Variety is the spice of life, and it applies to the floral world too. Offering a diverse range of flowers, from classic red roses to unique and trendy varieties, can attract a broader customer base. Experiment with different colors and shapes to create captivating and eye-catching bouquets.

Quality First!

Quality is key when it comes to Valentine's Day. Focus on nurturing healthy, vibrant flowers. Proper care, nutrition, and pest control are essential to ensure that your blooms meet the highest standards. Quality blooms not only look better but also have a longer vase life, which keeps customers satisfied. A good customer is not one who buys your flowers, it's one who returns to you to buy again and again.

Efficiency is crucial during the Valentine's Day rush. Plan your harvest carefully to ensure that you have enough flowers at their peak freshness. Swift post-harvest handling, including proper hydration and temperature control, will help preserve the quality of your blooms.

The presentation can make or break a sale. Invest in eye-catching and eco-friendly packaging that complements your blooms. Thoughtfully designed packaging can enhance the perceived value of your flowers and set you apart from the competition.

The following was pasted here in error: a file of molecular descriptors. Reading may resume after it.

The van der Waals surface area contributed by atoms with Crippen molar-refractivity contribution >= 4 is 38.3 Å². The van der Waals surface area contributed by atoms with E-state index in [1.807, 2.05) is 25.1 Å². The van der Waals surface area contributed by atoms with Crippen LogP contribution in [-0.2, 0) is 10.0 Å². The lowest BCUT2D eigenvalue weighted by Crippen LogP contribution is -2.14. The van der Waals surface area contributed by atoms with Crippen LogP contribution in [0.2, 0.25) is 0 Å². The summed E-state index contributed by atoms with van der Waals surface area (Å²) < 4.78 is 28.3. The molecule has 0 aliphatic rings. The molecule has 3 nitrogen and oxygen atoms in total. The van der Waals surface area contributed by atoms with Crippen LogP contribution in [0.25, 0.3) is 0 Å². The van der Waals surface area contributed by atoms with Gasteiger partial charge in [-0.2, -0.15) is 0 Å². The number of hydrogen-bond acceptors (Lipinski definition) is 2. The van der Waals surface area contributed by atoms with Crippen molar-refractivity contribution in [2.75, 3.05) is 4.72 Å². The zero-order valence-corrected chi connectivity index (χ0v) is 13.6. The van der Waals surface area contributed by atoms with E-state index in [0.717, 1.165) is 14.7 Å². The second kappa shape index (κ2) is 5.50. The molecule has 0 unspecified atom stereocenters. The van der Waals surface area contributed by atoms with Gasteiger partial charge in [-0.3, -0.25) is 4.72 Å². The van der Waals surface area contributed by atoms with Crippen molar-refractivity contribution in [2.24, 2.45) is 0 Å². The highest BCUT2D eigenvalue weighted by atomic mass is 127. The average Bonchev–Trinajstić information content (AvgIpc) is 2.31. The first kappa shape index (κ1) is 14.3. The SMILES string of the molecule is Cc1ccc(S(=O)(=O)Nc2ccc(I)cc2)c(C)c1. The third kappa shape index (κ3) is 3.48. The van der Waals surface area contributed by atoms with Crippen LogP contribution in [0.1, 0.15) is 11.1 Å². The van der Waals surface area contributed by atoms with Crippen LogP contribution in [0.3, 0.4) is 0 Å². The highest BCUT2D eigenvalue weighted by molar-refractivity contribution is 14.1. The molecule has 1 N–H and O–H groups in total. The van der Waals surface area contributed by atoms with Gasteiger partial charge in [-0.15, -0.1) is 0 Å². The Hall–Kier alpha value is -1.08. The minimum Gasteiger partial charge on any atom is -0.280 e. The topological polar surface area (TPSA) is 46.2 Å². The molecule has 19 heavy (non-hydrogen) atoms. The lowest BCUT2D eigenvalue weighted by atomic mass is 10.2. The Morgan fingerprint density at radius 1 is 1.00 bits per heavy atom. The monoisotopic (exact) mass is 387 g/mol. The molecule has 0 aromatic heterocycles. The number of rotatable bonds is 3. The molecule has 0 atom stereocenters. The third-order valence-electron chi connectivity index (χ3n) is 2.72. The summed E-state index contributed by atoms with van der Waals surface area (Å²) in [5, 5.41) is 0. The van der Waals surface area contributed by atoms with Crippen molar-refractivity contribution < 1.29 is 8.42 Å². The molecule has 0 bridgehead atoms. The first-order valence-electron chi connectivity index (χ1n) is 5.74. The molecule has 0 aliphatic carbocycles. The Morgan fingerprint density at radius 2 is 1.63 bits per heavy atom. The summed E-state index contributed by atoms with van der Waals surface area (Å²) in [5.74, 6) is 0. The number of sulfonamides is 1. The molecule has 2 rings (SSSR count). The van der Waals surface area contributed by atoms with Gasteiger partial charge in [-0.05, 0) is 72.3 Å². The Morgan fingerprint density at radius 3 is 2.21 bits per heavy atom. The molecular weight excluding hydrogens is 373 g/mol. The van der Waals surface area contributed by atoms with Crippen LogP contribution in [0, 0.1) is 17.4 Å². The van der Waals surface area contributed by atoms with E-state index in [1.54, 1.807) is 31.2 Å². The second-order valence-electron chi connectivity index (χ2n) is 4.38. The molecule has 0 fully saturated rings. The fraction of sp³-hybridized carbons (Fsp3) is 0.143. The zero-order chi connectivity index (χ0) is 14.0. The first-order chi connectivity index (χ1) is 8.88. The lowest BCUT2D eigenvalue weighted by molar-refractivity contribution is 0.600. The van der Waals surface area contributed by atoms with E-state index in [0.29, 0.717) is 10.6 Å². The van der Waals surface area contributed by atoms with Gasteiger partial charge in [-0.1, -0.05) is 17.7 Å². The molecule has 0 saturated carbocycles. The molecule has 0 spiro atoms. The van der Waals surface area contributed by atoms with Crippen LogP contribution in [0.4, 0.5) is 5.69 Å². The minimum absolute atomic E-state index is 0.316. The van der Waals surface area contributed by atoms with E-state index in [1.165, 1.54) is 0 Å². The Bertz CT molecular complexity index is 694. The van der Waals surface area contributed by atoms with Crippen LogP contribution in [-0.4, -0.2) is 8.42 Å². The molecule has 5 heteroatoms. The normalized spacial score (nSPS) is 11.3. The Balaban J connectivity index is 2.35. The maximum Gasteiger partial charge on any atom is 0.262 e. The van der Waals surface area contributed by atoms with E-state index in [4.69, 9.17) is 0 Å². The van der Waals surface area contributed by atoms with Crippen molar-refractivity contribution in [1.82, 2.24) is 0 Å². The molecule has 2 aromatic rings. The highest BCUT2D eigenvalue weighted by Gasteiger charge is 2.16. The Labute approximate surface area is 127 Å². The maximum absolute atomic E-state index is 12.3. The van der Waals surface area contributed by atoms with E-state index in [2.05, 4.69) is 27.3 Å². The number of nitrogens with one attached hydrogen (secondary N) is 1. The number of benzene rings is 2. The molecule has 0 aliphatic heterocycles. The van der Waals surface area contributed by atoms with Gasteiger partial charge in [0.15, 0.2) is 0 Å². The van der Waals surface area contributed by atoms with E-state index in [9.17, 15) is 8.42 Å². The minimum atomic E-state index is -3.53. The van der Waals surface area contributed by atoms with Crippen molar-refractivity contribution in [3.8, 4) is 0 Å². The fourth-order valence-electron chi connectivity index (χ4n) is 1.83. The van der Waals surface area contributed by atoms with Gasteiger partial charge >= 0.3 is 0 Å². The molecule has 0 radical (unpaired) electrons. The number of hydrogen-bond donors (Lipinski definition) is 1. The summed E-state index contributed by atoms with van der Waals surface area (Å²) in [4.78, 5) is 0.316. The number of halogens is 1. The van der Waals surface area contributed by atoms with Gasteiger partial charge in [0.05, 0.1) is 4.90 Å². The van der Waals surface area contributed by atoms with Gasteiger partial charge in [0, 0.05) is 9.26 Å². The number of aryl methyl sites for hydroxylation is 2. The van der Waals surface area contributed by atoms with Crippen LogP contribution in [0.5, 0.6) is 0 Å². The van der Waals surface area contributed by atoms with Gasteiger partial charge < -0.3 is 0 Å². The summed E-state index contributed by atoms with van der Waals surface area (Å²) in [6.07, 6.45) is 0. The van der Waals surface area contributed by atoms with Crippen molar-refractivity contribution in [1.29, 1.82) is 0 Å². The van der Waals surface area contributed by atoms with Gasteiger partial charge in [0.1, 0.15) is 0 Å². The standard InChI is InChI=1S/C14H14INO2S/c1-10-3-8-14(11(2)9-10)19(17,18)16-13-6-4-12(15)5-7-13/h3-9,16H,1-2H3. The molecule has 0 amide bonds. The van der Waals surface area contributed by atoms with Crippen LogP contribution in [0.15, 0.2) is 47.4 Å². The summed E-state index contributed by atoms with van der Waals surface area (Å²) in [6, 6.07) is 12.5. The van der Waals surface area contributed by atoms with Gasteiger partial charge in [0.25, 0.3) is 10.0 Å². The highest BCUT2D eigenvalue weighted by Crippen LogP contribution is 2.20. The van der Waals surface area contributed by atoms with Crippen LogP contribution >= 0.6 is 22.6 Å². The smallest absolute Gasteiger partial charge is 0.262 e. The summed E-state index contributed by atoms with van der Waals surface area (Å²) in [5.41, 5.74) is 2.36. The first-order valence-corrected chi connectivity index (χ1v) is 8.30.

Valentines Day for growers Sian Flowers
Preparing for Valentine's Day at Sian Flowers. Photo by @Sian Flowers.


Sell Well

Consider offering pre-sell and pre-order options to customers. This not only helps you gauge demand but also reduces last-minute rush and stress. Customers appreciate the convenience of planning ahead and knowing they'll have access to your beautiful flowers. Nurture your long-lasting relationships, because they will come back right after Valentine's Day and buy year-round.

Don't underestimate the power of marketing. Leverage social media, your website, and email marketing to create anticipation and excitement around your Valentine's Day offerings. Showcase your floral arrangements with high-quality images and compelling descriptions. Build strong relationships with local wholesalers, importers, cash & carries, and florists. They are your direct link to customers and can help promote your flowers. Collaborative efforts, such as joint promotions or exclusive flower varieties, can be mutually beneficial.


Valentines Day for growers Josarflor
Rose Born Free from breeder De Ruiter at Josarflor in Ecuador. Photo by @deruiterecuador.


The Transport and Cold Chain Hazard

Once the cut has been made, the Valentine's flowers begin to bloom from the end of December and reach their optimum opening point between January 15 and February 3 and are dispatched to wholesalers and auctions around the world between the last week of January. Flowers will be on the market in the week leading up to V-Day, so florists have the time to do what they're best at; creating the loveliest floral arrangements.